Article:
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General Chat Thread, My ICT Teacher cannot mark my homework in General; Originally Posted by LosOjos Am I right in believing that in all subjects except IT, you have to be educated ...
  1. #46


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    Quote Originally Posted by LosOjos View Post
    Am I right in believing that in all subjects except IT, you have to be educated to degree level in that subject to teach it at GCSE?
    no, you can teach any secondary subject after you qualify.

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    GrumbleDook's Avatar
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    The student might also have failed because they did not follow the instructions. As much as we are giving them the skills to get into the workplace / be part of society, part of that is that should you get an assignment that says "do X using Y" and you instead do A using B (even if it gets the same results or is better) then this is a fail. Learning to follow instructions is a valid task ... learning to challenge instructions and formulate a better set is a different task.

    Discuss.

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    Quote Originally Posted by CESIL View Post
    <snip>Many, many moons ago (ok mid 70s) I one of the first computer courses in our county which was only a CSE (if you remember those then you is old like me ).

    <snip>
    My final assessed program was a text based cricket game with full size teams and proper scoring based on a game called Owzat which was played with two special dice.

    <snip>.
    Certificate of Secondary Education......poor man's 'O' level as I remember

    Owzat! Omigod, I used to play that with my Grandad when I was a kid, about 9 or 10.

  4. #49

    nephilim's Avatar
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    Quote Originally Posted by LosOjos View Post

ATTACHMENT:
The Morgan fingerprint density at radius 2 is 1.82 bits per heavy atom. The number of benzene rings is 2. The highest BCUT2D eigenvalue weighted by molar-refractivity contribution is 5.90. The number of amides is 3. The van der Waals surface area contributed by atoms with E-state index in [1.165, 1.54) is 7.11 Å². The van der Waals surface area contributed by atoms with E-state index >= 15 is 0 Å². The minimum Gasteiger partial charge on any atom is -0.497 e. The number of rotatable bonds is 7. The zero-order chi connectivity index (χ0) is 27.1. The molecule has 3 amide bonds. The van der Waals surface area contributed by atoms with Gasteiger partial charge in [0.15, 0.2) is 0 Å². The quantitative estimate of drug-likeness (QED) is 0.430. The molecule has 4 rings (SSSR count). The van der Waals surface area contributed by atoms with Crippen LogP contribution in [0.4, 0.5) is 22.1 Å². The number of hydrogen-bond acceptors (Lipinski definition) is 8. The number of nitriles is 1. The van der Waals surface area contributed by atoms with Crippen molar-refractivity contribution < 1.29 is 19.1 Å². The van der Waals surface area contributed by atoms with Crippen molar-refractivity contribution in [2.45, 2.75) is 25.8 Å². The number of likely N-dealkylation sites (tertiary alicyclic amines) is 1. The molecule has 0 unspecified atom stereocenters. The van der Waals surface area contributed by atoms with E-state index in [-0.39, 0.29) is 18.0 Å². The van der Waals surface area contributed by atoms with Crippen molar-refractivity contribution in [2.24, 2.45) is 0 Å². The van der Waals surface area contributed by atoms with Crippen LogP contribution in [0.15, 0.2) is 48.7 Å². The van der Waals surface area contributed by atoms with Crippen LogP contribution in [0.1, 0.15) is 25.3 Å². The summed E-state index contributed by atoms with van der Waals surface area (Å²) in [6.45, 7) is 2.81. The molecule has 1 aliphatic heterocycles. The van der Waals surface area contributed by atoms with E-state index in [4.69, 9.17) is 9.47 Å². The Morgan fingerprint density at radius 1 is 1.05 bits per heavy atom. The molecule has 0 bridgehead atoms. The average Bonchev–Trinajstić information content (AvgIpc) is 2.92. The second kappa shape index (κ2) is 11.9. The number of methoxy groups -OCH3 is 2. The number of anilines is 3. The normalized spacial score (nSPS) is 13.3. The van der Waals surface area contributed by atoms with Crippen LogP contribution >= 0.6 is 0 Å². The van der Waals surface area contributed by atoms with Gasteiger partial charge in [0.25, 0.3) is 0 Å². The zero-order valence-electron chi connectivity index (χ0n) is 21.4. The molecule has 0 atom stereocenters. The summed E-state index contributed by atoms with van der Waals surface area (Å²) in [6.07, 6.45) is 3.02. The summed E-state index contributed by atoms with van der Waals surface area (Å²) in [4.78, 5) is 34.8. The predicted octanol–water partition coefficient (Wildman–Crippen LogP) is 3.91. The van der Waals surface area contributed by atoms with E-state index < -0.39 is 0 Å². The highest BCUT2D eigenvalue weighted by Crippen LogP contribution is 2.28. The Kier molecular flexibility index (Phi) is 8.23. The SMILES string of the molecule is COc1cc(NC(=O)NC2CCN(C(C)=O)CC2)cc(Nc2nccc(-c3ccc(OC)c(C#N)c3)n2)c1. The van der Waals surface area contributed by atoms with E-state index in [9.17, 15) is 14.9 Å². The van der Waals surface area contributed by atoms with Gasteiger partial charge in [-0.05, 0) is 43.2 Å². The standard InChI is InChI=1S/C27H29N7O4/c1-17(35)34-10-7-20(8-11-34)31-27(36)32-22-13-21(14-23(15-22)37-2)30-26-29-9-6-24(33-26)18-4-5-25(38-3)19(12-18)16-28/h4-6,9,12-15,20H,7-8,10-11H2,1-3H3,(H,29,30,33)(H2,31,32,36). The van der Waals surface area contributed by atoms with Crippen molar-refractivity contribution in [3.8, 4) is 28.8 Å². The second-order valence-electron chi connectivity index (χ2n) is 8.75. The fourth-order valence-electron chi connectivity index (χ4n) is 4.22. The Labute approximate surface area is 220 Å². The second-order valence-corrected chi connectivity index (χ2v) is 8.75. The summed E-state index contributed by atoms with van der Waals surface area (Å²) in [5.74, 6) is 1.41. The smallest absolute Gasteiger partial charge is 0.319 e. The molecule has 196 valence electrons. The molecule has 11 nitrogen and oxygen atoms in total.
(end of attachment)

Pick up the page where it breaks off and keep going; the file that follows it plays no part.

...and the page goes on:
Am I right in believing that in all subjects except IT, you have to be educated to degree level in that subject to teach it at GCSE?
    This only applies to Science and Maths (due to the nature of the biology, chemistry, physics and the various areas of maths you need to know them and not blag them)

    The rest you could have a degree in media and become a teacher of any subject you specialise in during the PGCE/PGT training.

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    nephilim's Avatar
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    Quote Originally Posted by GrumbleDook View Post
    The student might also have failed because they did not follow the instructions. As much as we are giving them the skills to get into the workplace / be part of society, part of that is that should you get an assignment that says "do X using Y" and you instead do A using B (even if it gets the same results or is better) then this is a fail. Learning to follow instructions is a valid task ... learning to challenge instructions and formulate a better set is a different task.

    Discuss.
    Instructions (to my understanding) was to create some multimedia project - creating an app for a phone is most definitely multimedia compared to powerpoint!

    As for differing methodologies of doing tasks, the principle should be "here is the task, it is up to you how to do it provided you do not lie/cheat/steal etc" That way it allows the freedom for the person to learn their own way of doing things and you would get a better range of results.

    This is solely my opinion on the matter

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    Quote Originally Posted by GrumbleDook View Post
    The student might also have failed because they did not follow the instructions. As much as we are giving them the skills to get into the workplace / be part of society, part of that is that should you get an assignment that says "do X using Y" and you instead do A using B (even if it gets the same results or is better) then this is a fail. Learning to follow instructions is a valid task ... learning to challenge instructions and formulate a better set is a different task.

    Discuss.
    There's a comment on the article from the student in question (or somebody purporting to be, anyway) - search the page for Josh Pickett - in which he addresses this and also the commenting your code issue. He basically says that he asked for the criteria, talked to the teacher about whether his ideas were acceptable, and put comments in the code but had to go back and add a load more.

    Taken at face value, it seems he did everything right.

  7. #52

    localzuk's Avatar
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    Quote Originally Posted by CyberNerd View Post